It seems pointless rolling the project out, if it is more convenient (and the same price) paying cash.
There needs to be an incentive.

Go Ahead did these pay as you go cards years and years ago, before all these 'go and saves' and buzzfares came into play. DCC told me a few years ago that their were hoping to bring out a pass that you can use on all bus operators in the County Durham area next year, but this was years ago.
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#5
(23/07/2014, 21:50)cbma06 Wrote: Go Ahead did these pay as you go cards years and years ago, before all these 'go and saves' and buzzfares came into play. DCC told me a few years ago that their were hoping to bring out a pass that you can use on all bus operators in the County Durham area next year, but this was years ago.

Indeed they did. I believe this system remained until the Key Readers were fitted to buses as i seem to remember they changed the 'Go 'n' Save' cards with Buzzfare written on them and the readers worked the same. As with most of my posts, i could be completely wrong.
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#6
(23/07/2014, 22:00)Robert Wrote: Indeed they did. I believe this system remained until the Key Readers were fitted to buses as i seem to remember they changed the 'Go 'n' Save' cards with Buzzfare written on them and the readers worked the same. As with most of my posts, i could be completely wrong.

The old Wayfarer Validators that I think you're referring to didn't offer pay as you go. They just printed and validated multi journey tickets. I think what cbma06 was referring to would have been before that, though I can't remember that far back!
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#7
(23/07/2014, 21:19)Andreos Constantopolous Wrote: Numbers must be viable using staff from the uni alone.
With the POP trial, I am pretty sure tickets were reimbursed and a load of vouchers would be on their way as a way of thanks.
Hopefully a similar carrot/stick approach is used in this trial.

As for prices going forward when the scheme is rolled out regionwide - I hope the PAYG prices are lower than cash fares to encourage uptake.
It seems pointless rolling the project out, if it is more convenient (and the same price) paying cash.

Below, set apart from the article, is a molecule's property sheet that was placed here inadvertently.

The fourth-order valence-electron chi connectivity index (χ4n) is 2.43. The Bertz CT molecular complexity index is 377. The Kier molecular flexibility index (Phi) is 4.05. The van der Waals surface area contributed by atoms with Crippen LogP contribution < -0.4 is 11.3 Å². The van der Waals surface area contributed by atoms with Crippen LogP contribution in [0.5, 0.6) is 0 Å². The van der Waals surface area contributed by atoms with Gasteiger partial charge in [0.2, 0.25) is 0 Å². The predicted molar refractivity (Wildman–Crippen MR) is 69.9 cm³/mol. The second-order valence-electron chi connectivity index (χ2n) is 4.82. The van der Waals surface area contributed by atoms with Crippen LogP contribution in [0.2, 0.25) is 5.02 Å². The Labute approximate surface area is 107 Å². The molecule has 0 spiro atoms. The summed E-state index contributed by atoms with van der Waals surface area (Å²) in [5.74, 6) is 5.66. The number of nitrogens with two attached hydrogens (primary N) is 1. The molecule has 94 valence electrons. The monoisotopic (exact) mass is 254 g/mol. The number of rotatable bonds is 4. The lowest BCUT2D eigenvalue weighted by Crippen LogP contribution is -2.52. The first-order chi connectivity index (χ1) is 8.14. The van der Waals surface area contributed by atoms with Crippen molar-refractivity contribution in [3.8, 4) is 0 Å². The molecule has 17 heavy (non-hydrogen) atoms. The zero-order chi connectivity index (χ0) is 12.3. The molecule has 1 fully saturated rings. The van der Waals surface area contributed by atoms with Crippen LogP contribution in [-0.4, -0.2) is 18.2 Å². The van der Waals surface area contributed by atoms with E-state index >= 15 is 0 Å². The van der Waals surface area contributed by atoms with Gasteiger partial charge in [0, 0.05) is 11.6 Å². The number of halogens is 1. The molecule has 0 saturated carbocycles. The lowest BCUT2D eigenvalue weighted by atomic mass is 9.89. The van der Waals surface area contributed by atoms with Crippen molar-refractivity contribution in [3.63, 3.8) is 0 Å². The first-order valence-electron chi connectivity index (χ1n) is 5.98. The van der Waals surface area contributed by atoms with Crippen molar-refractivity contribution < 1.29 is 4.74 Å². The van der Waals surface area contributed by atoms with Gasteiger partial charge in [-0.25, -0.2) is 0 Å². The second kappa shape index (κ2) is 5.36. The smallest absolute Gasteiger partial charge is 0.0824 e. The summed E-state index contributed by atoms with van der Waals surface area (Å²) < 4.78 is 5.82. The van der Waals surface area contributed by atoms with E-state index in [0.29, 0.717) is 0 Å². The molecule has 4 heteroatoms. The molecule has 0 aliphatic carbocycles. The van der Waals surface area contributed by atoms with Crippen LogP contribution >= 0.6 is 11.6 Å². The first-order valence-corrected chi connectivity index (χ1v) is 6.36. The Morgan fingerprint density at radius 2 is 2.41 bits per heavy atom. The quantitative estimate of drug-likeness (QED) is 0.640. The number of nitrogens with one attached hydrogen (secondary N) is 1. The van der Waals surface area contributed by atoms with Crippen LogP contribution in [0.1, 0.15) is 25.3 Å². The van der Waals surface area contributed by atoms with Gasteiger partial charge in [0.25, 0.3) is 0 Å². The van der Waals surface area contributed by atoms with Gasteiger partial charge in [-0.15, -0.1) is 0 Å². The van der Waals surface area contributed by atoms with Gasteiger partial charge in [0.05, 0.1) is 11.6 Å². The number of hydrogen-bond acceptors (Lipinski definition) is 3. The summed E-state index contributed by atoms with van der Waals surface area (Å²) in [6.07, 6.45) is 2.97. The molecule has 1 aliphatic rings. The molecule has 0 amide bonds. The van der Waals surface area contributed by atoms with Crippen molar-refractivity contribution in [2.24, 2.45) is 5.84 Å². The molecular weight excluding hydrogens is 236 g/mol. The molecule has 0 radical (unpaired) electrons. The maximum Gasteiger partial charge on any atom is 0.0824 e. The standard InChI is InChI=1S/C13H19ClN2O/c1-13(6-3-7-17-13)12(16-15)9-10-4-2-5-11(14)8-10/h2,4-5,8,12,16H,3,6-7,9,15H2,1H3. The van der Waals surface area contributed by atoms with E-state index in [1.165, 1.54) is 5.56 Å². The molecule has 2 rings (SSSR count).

There needs to be an incentive.

For an extensive test though? When we test new products, we're ideally wanting to look at thousands of lines of data to ensure we can spot any problems before it's released to production. I don't think the 40B would offer the opportunity to collect such data.
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#8
(23/07/2014, 21:50)cbma06 Wrote: Go Ahead did these pay as you go cards years and years ago, before all these 'go and saves' and buzzfares came into play. DCC told me a few years ago that their were hoping to bring out a pass that you can use on all bus operators in the County Durham area next year, but this was years ago.

Did they?
How did it work? Have never heard of the scheme before now.

(23/07/2014, 22:18)aureolin Wrote: For an extensive test though? When we test new products, we're ideally wanting to look at thousands of lines of data to ensure we can spot any problems before it's released to production. I don't think the 40B would offer the opportunity to collect such data.

How many thousand are trialling the metro card?
Guessing it is more than on the 40b, but if a few trials are running concurrently, then it will involve quite a few people.
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#9
(23/07/2014, 22:48)Andreos Constantopolous Wrote: Did they?
How did it work? Have never heard of the scheme before now.



How many thousand are trialling the metro card?
Guessing it is more than on the 40b, but if a few trials are running concurrently, then it will involve quite a few people.

99% sure it was when Go Ahead Northern was broken up into separate divisions (Wear Buses.VFM Buses etc...), When it was Go-Ahead Northern their was no such thing as weekly tickets etc..., only weekly tickets etc... was Busways faresaver and TWPTE Network ticketing, I never purchased goaheads tickets as I first went onto purchasing Network travel tickets and stuck to it, only time when I purchased the busways faresaver was when Go Ahead Northern was on strike. I was 15 when I first purchased a monthly all zone network travel ticket at a price of £29ish, don't know what passengers had in County Durham as their was no such week tickets.
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#10
Nexus are rolling out more beta testing, starting on 21st July.
Members of the public have been selected to try out the PAYG Pop Card - which works on Metro and a limited number of GNE and ANE services (as well as the Stanley Travel services above), within Tyne & Wear, Co Durham and Northumberland.

As with Oyster, fares are reduced when using Pop on the Metro, with daily caps put into place. A maximum of £4.40 being charged.
Bus operators aren't offering discounts as it stands, but the card can be used to buy the usual ticket.

The Pop Shop will be launched on 21st July too, with PAYG options being available.
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#11